Community Research and Development Information Service - CORDIS

Final Activity Report Summary - DEPMAB (Developing Expertise in Pharmaceutical Materials and Biomaterials)

The project has looked at three aspects of pharmaceutical materials: crystal engineering (Project 1), bio-formulation (Project 2) and pharmaceutical materials (Project 3). Project 1 examined the solid state properties of organic compounds, which are determined by the relative orientation of individual molecules in the overall crystalline structure. This is particularly important with pharmaceutical compounds as it impacts on their bioavailability. This research focused on the design and synthesis of organo-sulfur compounds with the objective of enhancing our understanding of the solid state properties. A key hydrogen bonding interaction was identified which provides a robust interaction in the solid state across a wide range of compounds.

Project 2 sought to enhance biopharmaceutical expertise in the area of biopharmaceutical production, handling and formulation within the School of Pharmacy, University College Cork. Capability to produce these biopharmaceuticals in-house has substantially increased our capacity to study the impact of excipients and processing steps on their physical, chemical and bioactivity stability. The purpose of this research project was to prepare proteins with increased physical stability (reduced tendency to aggregate in solution prior to injection). This work introduced new techniques and expertise to the School of Pharmacy; cloning expression constructs, protein expression by bacterial cells, folding and purification of protein.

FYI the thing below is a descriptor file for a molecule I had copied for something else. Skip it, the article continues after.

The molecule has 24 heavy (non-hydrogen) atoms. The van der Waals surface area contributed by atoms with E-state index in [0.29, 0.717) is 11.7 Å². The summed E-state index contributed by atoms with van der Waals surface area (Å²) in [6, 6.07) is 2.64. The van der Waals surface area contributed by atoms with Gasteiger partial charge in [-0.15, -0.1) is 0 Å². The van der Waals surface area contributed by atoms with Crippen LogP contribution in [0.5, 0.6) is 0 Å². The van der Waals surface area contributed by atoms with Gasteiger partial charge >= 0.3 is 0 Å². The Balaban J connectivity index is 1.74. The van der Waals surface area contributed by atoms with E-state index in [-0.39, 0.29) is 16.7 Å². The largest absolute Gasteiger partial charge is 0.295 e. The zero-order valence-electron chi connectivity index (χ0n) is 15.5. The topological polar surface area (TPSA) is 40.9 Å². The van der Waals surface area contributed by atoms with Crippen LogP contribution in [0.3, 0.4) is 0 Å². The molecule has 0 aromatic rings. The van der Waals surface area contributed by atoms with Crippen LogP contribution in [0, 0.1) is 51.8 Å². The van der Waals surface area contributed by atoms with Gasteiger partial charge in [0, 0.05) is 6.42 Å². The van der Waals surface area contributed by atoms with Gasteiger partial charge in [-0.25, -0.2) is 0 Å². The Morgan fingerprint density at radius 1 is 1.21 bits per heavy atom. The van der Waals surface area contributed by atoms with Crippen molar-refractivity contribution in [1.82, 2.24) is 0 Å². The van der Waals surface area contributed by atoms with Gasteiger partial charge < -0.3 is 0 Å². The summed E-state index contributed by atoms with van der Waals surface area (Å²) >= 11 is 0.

Project 3 focused on the production of pharmaceutical particles, generally crystalline or amorphous solids, under unfavourable conditions. Three problem cases have been examined: a model pharmaceutical, a biotransformation product, and a process which gives multiple crystal forms. Crystallisation of the model pharmaceutical was found to be severely inhibited by process impurities. The biotransformation product was converted into a manageable crystalline solid by further reaction and crystallization. The process giving multiple forms was directed to the required form using rationally designed additives.

Overall DEPMAB has allowed UCC to develop pharmaceutical materials as a significant research area. The success of the transfer of knowledge is shown by numbers of researchers working in UCC in this area, substanial additional research funding, infrastructure development and interactions with many pharmaceutical companies. The knowledge transferred into UCC by the DEPMAB fellows has been the main driver of these developments.

Reported by

Follow us on: RSS Facebook Twitter YouTube Managed by the EU Publications Office Top